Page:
What is Judge to decide as to admissibility of evidence Who is Examination in chief What is Order of examinations Section 136, 137 and 138 of Indian Evidence Act 1872

Judge to decide as to admissibility of evidence, Examination in chief and Order of examinations are defined under section 136, 137 and 138 of Indian Evidence Act 1872. Provisions under these sections are:

 

Section 136 of Evidence Act "Judge to decide as to admissibility of evidence"

When either party proposes to give evidence of any fact, the Judge may ask the party proposing to give the evidence in what manner the alleged fact, if proved, would be relevant; and the Judge shall admit the evidence if he thinks that the fact, if proved, would be relevant, and not otherwise.
If the fact proposed to be proved is one of which evidence is admissible only upon proof of some other fact, such last-mentioned fact must be proved before evidence is given of the fact first mentioned, unless the party undertakes to give proof of such fact, and the Court is satisfied with such undertaking.


 

If the relevancy of one alleged fact depends upon another alleged fact being first proved, the Judge may, in his discretion, either permit evidence of the first fact to be given before the second fact is proved, or require evidence to be given of the second fact before evidence is given of the first fact.

Illustrations

(a) It is proposed to prove a statement about a relevant fact by a person alleged to be dead, which statement is relevant under section 32.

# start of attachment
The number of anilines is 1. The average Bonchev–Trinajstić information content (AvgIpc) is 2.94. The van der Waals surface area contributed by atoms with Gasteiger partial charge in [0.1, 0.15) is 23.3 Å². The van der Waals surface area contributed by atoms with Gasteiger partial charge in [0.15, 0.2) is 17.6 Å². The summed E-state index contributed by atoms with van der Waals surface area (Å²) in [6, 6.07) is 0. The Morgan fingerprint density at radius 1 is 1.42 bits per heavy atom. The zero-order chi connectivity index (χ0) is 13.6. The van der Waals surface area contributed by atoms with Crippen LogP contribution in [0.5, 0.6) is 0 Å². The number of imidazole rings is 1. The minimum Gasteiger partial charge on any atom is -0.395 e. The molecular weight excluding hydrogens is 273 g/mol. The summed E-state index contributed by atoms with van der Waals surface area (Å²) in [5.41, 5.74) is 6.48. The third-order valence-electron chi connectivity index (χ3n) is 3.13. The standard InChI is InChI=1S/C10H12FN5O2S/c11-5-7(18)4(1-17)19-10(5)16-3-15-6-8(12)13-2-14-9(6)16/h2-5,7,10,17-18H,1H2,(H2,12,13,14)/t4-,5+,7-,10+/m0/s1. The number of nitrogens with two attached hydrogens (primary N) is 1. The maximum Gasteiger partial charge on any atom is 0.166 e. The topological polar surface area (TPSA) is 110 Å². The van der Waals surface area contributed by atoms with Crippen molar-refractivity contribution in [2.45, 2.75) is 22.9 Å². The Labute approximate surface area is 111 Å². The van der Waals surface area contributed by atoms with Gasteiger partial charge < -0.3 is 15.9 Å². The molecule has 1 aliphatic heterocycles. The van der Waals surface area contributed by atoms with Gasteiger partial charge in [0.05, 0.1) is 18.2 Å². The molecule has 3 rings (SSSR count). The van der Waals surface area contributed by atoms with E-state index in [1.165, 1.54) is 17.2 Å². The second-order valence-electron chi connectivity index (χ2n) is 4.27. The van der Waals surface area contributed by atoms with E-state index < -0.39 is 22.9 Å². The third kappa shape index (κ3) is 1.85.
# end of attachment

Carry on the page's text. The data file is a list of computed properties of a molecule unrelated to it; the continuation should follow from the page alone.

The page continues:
The fact that the person is dead must be proved by the person proposing to prove the statement, before evidence is given of the statement.

(b) It is proposed to prove, by a copy, the contents of a document said to be lost.

The fact that the original is lost must be proved by the person proposing to produce the copy, before the copy is produced.

(c) A is accused of receiving stolen property knowing it to have been stolen.
It is to prove that he denied the possession of the property.

The relevancy of the denial depends on the identity of the property. The Court may, in its discretion, either require the property to be identified before the denial of the possession is proved, or permit the denial of the possession to be proved before the property is identified.

(d) It is proposed to prove a fact (A) which is said to have been the cause or effect of a fact in issue. There are several intermediate facts (B, C and D) which must be shown to exist before the fact (A) can be regarded as the cause or effect of the fact in issue. The Court may either permit A to be proved before B, C or D is proved, or may require proof of B, C and D before permitting proof of A.

 

Section 137 of Evidence Act "Examination in chief"

The examination of a witness by the party who calls him shall be called his examination in-chief.

Cross-examination- The examination of a witness by the adverse party shall be called his cross-examination.

Re-examination- The examination of a witness, subsequent to the cross-examination by the party who called him, shall be called his re-examination.

 

Section 138 of Evidence Act "Order of examinations"
Witnesses shall be first examined-in-chief, then (if the adverse party so desires) cross –examined, then (if the party calling him so desires) re-examined.

The examination and cross – examination must relate to relevant facts but the cross –examination need not be confined to the facts to which the witness testified on his examination –in-Chief.

Direction of re-examination - The re-examination shall be directed to the explanation of matters referred to in cross-examination ; and , if new matter is, by permission of the Court, introduced in-re-examination, the adverse party may further cross-examine upon that matter.

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